SMH: Copyright laws under review.

SMH: Copyright laws under review.

The federal Attorney-General, Philip Ruddock, is considering allowing consumers to freely copy films, music and photographs from one medium to another, as long as they have paid for them and the material is solely for private use.

The prospect of a “fair use” clause moved a step closer yesterday when the Federal Government announced a wide-ranging review of copyright laws.

I always thought we had “fair use” provisions in Australia. It appears not.

Google and Good Things

Scott Rosenberg: Google and the public good:

Google’s leaders are demonstrating that their corporate mission statement — ‘to organize the world’s information and make it universally accessible and useful’ — is not just empty words.

… This is all such a Good Thing for the public itself that we may be inclined to overlook some of the more troubling aspects of the Google project. …

This, as Scott points out, is a big deal. His words of caution are also important to heed.

Not controversial

Tim Wu: “He�s right. Years of DMCA & term extension criticism can easily boil down to ‘not controversial.'”

Point taken: it may be controversial to some of us, but the rallying cry of opposition has been around local cultural content on national TV and the PBS, not on the copyright term extensions. I for one didn’t even think to write my local member about this – what is likely to happen? With our current government we are highly unlikely to get any traction with opposition to things like the FTA, and the opposition has largely done little to oppose the agreement at all (despite the political point scoring taking place now).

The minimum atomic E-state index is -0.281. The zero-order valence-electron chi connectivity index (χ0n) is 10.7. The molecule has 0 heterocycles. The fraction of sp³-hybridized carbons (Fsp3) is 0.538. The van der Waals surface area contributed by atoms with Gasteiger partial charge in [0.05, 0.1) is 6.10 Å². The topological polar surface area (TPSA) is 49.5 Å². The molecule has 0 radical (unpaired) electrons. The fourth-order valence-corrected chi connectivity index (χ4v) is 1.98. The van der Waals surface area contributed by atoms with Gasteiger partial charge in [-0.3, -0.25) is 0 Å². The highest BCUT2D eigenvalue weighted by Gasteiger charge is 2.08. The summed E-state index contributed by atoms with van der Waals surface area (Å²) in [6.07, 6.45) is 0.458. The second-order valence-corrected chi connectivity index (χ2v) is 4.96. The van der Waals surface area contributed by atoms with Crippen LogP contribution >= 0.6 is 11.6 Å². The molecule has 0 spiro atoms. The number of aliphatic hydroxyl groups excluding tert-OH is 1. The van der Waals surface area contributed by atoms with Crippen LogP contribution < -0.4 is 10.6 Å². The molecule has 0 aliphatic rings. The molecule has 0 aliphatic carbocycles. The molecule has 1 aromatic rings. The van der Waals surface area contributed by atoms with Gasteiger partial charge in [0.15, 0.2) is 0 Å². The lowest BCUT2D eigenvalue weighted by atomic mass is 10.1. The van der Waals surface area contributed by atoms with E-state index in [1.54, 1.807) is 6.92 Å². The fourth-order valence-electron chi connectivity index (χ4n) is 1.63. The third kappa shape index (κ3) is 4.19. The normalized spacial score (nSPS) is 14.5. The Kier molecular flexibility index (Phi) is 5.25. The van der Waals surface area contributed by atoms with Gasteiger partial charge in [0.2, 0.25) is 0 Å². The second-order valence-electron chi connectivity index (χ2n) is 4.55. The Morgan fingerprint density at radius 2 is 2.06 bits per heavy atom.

It is a silly situation, and as Tim points out in a later post, there is little reasoning behind the extension, certainly from a public interest perspective. Obviously it is commercial interests that are being looked after in such moves.

Update: Some additional discussion at Ars Technica.

P.S: My apologies to Tim Wu – I incorrectly attributed the quotes mentioned in this post to Larry Lessig, forgetting that Tim Wu is guest blogging at the moment. (Thanks to John who pointed this out in the comments)

I’m an outlaw!

Nik picked up this tidbit via SMH. This is silly – we used to have provisions in our local copyright law for copies for personal use. Where’d they go? I don’t fully trust the article – Mr Tripp’s contention that we “You own the bit of plastic and that’s it” is technically accurate, but my understanding, as a musician and consumer, you are buying a “right” to the content that is provided via the distribution mechanism that is a CD (you don’t get “ownership” – that remains with the copyright holder – but you do effectively purchase a licence to personal use of the content. This is why there is a disclaimer on CDs about not broadcasting the material – that is licensed differently. However, the implication of the SMH article is that the letter of the law does not reflect this. Something to look into further…